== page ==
If someone is uncertain about their identity, how do you think a practitioner like you can help?
I never assume anything about someone’s identity. It is my job as a coach to listen to people’s needs, make suggestions on how to get them on the best path towards their goals, make educated decisions, and monitor changes to the best of my abilities. It takes a lot of trust to build a relationship with individuals who are not part of the status quo, and that trust is formed by being compassionate, welcoming, inclusive, and informed.
You mention fascia in your profile, and I understand that to be the connective tissue that holds the muscles together. Do you notice any specific struggles with fascia among the clients who see you?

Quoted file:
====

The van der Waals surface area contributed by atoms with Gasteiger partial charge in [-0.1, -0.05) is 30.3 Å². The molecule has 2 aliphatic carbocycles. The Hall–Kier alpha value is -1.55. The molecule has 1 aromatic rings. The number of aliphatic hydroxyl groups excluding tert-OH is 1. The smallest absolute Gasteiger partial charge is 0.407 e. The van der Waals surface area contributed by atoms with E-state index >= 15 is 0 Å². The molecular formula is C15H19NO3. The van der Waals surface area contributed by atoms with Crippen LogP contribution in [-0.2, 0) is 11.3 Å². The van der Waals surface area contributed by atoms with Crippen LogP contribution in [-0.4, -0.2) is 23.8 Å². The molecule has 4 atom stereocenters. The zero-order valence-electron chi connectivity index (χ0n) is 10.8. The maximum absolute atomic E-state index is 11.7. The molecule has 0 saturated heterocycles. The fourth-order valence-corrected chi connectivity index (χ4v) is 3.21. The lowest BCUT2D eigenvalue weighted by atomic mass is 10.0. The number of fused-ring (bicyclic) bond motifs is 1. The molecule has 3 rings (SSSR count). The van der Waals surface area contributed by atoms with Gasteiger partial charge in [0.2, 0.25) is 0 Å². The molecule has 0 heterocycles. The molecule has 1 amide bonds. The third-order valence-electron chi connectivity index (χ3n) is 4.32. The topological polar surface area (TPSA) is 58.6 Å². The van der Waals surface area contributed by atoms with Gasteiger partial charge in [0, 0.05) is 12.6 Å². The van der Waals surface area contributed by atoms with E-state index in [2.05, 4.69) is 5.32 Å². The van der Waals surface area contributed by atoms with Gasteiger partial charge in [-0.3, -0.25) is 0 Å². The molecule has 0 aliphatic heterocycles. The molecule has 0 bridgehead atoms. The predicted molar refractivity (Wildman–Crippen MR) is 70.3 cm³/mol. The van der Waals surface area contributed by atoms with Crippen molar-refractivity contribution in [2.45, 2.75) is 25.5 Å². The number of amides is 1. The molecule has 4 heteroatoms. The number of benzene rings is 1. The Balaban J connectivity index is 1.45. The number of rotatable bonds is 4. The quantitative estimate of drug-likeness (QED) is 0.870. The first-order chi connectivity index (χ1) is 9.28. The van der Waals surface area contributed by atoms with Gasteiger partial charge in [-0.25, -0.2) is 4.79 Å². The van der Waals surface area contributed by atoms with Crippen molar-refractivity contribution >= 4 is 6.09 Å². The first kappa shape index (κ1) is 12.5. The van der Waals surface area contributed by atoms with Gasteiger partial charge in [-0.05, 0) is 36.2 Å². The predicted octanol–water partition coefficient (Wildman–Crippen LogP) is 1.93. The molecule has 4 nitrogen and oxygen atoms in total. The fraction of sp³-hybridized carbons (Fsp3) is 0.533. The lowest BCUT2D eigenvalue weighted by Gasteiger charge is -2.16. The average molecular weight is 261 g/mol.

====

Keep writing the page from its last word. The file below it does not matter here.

Stress hugely affects our fascia. We are all under pressure to some degree, sometimes more sometimes less. The fibers in the connective tissues tighten, and then the muscle surrounded by these rigid tissues cannot function properly. It affects your organs too. Luckily, a little foam rolling and stretching can do wonders to improve the hydration of your fascia and get you moving better.
Are there postural similarities between the people who seek out your practice?